Our Story with AS

 

madden singleMy son, Madden, was diagnosed with Angelman syndrome before he was a year old, February 2014.  As I’m sure you could imagine, it was a very tough day and attempting to put it into words wouldn’t give it the gravity it deserves. To find out that our son will have “special needs” his entire life was a lot for new parents to comprehend. It’s the fear of every parent but after grieving, for our perceived loss not his, we knew we were lucky to have discovered his rare condition early to capitalize on early intervention. When telling the story of our child having specials needs, it usually starts off quite sad and tragic but I assure you Madden is blessed in many ways. He’s limited in function but rewarded with grace, happiness, and a loving family that will surround him with care and protection.

Madden and DeclanSAMSUNG CSC

The “Gift of Helplessness” is something most people experience briefly early in life with a newborn or much later in life caring for an ailing parent. It isn’t until those challenging times do we grow and find new depths of our love, connection and provided the rare opportunity to serve someone that gave us everything physically and emotionally by carving out a new space in the heart that didn’t exist before they entered or left this world. I had no idea the effect this Gift has on the way we look at life. I only know how it effects how we live it…with more purpose, more direction and less time only thinking about one’s own well-being. The impact Madden will have on our family is endless.  He teaches us something every day and he makes anyone that knows him a better person.

I often think about what wonderful gifts Madden will give his twin brother Declan and younger brother Conrad. Not birthday presents or Christmas presents but gifts that make them richer in life. There’s no question they will be better men with their brother Madden by their side and experiencing the “Gift of Helplessness” early and living everyday providing unconditional love to their brother that he returns without words, because there really aren’t any needed.

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7 thoughts on “Our Story with AS

  1. Your story is amazing and family is absolutely gorgeous. Madden is such a blessing and is one adorable angel. My nephew, Riley is an angel too and likewise, has opened up our family’s eyes to a whole new world of love, compassion and appreciation. So proud of your endeavor to raise awareness for the ASF community. Good luck and God Bless.

    • Jessica,
      Thank you very much for reaching out. It’s means a lot. When you put these “blogs” together(which I never thought I would do) and start an awareness campaign like this you don’t really know how many people you’re reaching. It’s great to hear back from people like you. If you can….come back and post a picture of Riley. I love seeing my Son Madden everywhere on the site but it would be great to see other kids/adults as well. After-all this is for the entire AS community. #summit4angelman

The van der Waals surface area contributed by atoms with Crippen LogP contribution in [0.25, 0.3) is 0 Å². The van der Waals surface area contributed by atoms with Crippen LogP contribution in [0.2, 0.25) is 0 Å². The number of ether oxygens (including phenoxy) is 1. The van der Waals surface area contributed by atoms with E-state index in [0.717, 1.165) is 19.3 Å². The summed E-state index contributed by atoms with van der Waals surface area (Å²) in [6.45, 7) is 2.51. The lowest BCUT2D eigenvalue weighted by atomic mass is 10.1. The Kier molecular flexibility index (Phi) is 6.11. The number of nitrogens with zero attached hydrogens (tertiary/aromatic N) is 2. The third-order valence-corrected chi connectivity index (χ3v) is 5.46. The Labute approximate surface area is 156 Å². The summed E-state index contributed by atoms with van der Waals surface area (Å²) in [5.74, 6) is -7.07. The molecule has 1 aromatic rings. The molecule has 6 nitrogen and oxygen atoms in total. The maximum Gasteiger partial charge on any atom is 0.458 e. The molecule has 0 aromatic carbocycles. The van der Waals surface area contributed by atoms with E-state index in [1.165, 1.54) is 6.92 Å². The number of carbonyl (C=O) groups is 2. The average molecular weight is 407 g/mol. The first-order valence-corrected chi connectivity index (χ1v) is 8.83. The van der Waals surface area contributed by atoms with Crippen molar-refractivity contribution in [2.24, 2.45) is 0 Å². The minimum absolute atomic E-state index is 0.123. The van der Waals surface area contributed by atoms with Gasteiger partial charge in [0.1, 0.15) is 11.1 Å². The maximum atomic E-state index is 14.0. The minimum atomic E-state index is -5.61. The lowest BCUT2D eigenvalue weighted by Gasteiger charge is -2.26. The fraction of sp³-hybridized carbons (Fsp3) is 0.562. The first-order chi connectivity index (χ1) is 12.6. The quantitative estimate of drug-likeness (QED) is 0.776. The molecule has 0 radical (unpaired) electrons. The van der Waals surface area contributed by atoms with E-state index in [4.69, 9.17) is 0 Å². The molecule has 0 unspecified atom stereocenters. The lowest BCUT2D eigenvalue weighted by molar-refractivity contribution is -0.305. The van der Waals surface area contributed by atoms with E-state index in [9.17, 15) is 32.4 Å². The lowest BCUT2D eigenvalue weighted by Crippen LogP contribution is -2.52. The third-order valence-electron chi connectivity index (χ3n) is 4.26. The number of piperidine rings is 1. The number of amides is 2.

Thanks again,
      Kyle & Madden

  2. Kyle–Just found your blog tonight. We got the official diagnosis this week that my 21 month old son, Andrew, has AS. Your post was an encouragement I needed tonight.

    • Hey Brent,
      Thanks for sending me a note. I remember that day. That was a tough day….but there are so many great ones in front of you and you never have to go through that one again. You know now why Andrew seemed a little different from other children and that’s empowering for you and your family. Now you get to focus on life and watching Andrew do things that you probably didn’t think were possible the day you found out.

      Please update me on Andrew’s progress. He is almost the same age as my son Madden/26 months.
      Kyle

  3. Hello! I just found your blog while searching the Internet for the last three days trying to find out as much about Angelman Sundrome as I can. Our daughter, Sophia (3 1/2), was just diagnosed 3 days ago as having AS. We have been searching for answers since she was around 1 year of age, so it’s nice to put a name to her symptoms. I look forward to reading more of your posts. As difficult as it is, it’s nice to hear the stories of others. It lets you know you’re not alone!

    • Hi. Madden is 2.5 and I remember that weekend vividly. We found out, even though we knew for months, on a Friday and I spent what seemed like days searching to the end of the internet trying to figure out what type of life my son and my family would have. I can tell you fairly confidently, that everyone’s journey is so different. It certainly has its up and downs but it’s very easy to focus on the challenges that come with Angelman Syndrome, but the only advice I can give you being newbie to the community as well and having a small child with AS is….focus on the positive when you can. There is plenty of time to focus on the “challenges” but don’t keep that from letting you see the amazing things that come along with AS. I promise you…there are many. Our neuro who sees most of the AS kids in the Twin Cities reminded us of all the great things. He said he has seen it time and time again but families are more grounded, more caring and siblings and relatives grow up with focusing on others instead of themselves. He reminded us how rare that is for typical children and how positive that impact can be on everyone that knows Madden. We can talk about Seizures all day long but he made sure to discuss how Madden will impact our lives in more ways than what we might see today…I’m looking forward to that.

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